Possibly the world’s greatest invention was hanging around outside the Concordia New Seasons. Many a passerby may have missed it. I was dumbfounded, yet amused by the object’s existence. Even better, it was for sale.
The “it” in question was a riding push mower, one part bike and another part push powered mower. With no salesperson nearby, there was no way to get an on the spot test drive. I wasn’t going to wait around for someone to come out of the store so I could try the bike out for fun. I was assuming that someone was using this for transportation anyway. Then again, I would have balked at any price, I wasn’t in the market for lawn care equipment, but I had to have pictures.
Almost five years later, discovering those pictures jogged a memory and unleashed more curiosity. Whatever happened to that bike mower? I had the sign in the picture with a phone number to go on. On cardboard, bulleted selling points made a strong case for a buyer. This bike mower could change someone’s life. They could start a business, use it on the naked bike ride or combine a workout with a fresh cut lawn. Beyond those ideas the bike had a cool chopper appeal making it a rolling conversation piece.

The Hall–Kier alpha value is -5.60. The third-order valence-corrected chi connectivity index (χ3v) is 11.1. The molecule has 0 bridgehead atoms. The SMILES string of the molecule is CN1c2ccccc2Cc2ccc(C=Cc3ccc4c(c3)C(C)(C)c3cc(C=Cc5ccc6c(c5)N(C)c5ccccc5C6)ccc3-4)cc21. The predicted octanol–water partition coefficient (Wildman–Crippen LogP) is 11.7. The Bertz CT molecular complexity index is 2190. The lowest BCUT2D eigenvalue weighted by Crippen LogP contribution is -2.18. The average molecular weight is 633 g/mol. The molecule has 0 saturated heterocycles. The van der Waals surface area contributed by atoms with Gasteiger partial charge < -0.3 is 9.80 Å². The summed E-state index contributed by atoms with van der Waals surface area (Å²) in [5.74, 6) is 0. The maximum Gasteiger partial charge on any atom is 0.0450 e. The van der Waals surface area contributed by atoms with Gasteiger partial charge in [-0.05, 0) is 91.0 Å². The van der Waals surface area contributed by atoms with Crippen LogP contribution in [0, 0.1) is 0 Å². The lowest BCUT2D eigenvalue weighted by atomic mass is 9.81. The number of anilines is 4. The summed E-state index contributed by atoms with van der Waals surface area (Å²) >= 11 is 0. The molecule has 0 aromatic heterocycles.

Wondering if the sign’s phone number was still connected to the seller after five years, I sent a text:
This is sure to be the strangest text you get all day but in 2016 this phone number was on a sign selling a riding lawnmower–a bike hooked up to a push mower. I’m a local blogger for the Portland Orbit and I was going to write a blurb about it. Do you remember the riding lawnmower? I saw it outside the Concordia New Seasons. Whatever happened to it? Did you sell it? Thanks and please disregard this if this phone number has changed hands.
The respondent agreed that this was a strange text but provided answers. It was gratifying to hear back and exciting to find out the story was taking me down another rabbit hole. The mower was sold to someone planning to use it as garden art in a flower bed. The contraption had been found “busted up.” The folks at Community Cycling Center where the restoration work must have taken place mentioned that the bike had been built at the Alberta Clown House.
Former Clown House resident Dingo Dizmal confirmed that he had built the bike and was sad when it disappeared but that he was glad it’s still around.
I sent off another text because I wondered if the seller got the full asking price and if it was known where the bike mower ended up. At press time, we actually do try to work off deadlines around here or nothing would ever get posted, I don’t have all the answers but I am grateful for the information I’ve gained. Be on the look out for a bike mower that is the centerpiece of someone’s flower bed. My contact had limited time due to having a newborn baby so it made sense to be respectful.